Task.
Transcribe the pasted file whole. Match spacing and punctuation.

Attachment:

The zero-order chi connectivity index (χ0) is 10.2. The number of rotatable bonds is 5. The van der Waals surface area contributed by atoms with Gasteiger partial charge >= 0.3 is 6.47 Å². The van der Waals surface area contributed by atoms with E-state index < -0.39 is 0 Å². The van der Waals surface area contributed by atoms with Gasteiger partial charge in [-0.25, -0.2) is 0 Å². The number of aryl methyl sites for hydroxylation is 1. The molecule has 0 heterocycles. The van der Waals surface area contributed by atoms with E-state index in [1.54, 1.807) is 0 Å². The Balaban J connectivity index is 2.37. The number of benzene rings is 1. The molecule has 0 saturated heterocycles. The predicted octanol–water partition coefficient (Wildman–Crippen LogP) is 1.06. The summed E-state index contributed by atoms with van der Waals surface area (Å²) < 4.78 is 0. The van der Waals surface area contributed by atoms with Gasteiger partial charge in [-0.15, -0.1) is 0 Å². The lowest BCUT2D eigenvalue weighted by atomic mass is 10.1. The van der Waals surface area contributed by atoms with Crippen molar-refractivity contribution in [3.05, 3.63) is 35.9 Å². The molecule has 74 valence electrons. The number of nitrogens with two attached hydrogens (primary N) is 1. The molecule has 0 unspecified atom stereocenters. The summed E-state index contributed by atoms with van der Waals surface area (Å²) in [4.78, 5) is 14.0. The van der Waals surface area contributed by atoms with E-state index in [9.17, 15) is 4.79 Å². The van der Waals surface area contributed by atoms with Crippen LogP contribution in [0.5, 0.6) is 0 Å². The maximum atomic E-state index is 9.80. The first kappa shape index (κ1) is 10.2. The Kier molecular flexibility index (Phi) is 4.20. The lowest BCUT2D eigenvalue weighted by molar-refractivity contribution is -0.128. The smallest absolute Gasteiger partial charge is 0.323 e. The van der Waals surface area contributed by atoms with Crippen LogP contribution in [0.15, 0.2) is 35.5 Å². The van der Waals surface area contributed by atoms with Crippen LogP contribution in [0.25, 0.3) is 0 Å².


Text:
The zero-order chi connectivity index (χ0) is 10.2. The number of rotatable bonds is 5. The van der Waals surface area contributed by atoms with Gasteiger partial charge >= 0.3 is 6.47 Å². The van der Waals surface area contributed by atoms with E-state index < -0.39 is 0 Å². The van der Waals surface area contributed by atoms with Gasteiger partial charge in [-0.25, -0.2) is 0 Å². The number of aryl methyl sites for hydroxylation is 1. The molecule has 0 heterocycles. The van der Waals surface area contributed by atoms with E-state index in [1.54, 1.807) is 0 Å². The Balaban J connectivity index is 2.37. The number of benzene rings is 1. The molecule has 0 saturated heterocycles. The predicted octanol–water partition coefficient (Wildman–Crippen LogP) is 1.06. The summed E-state index contributed by atoms with van der Waals surface area (Å²) < 4.78 is 0. The van der Waals surface area contributed by atoms with Gasteiger partial charge in [-0.15, -0.1) is 0 Å². The lowest BCUT2D eigenvalue weighted by atomic mass is 10.1. The van der Waals surface area contributed by atoms with Crippen molar-refractivity contribution in [3.05, 3.63) is 35.9 Å². The molecule has 74 valence electrons. The number of nitrogens with two attached hydrogens (primary N) is 1. The molecule has 0 unspecified atom stereocenters. The summed E-state index contributed by atoms with van der Waals surface area (Å²) in [4.78, 5) is 14.0. The van der Waals surface area contributed by atoms with E-state index in [9.17, 15) is 4.79 Å². The van der Waals surface area contributed by atoms with Crippen LogP contribution in [0.5, 0.6) is 0 Å². The maximum atomic E-state index is 9.80. The first kappa shape index (κ1) is 10.2. The Kier molecular flexibility index (Phi) is 4.20. The lowest BCUT2D eigenvalue weighted by molar-refractivity contribution is -0.128. The smallest absolute Gasteiger partial charge is 0.323 e. The van der Waals surface area contributed by atoms with Crippen LogP contribution in [0.15, 0.2) is 35.5 Å². The van der Waals surface area contributed by atoms with Crippen LogP contribution in [0.25, 0.3) is 0 Å².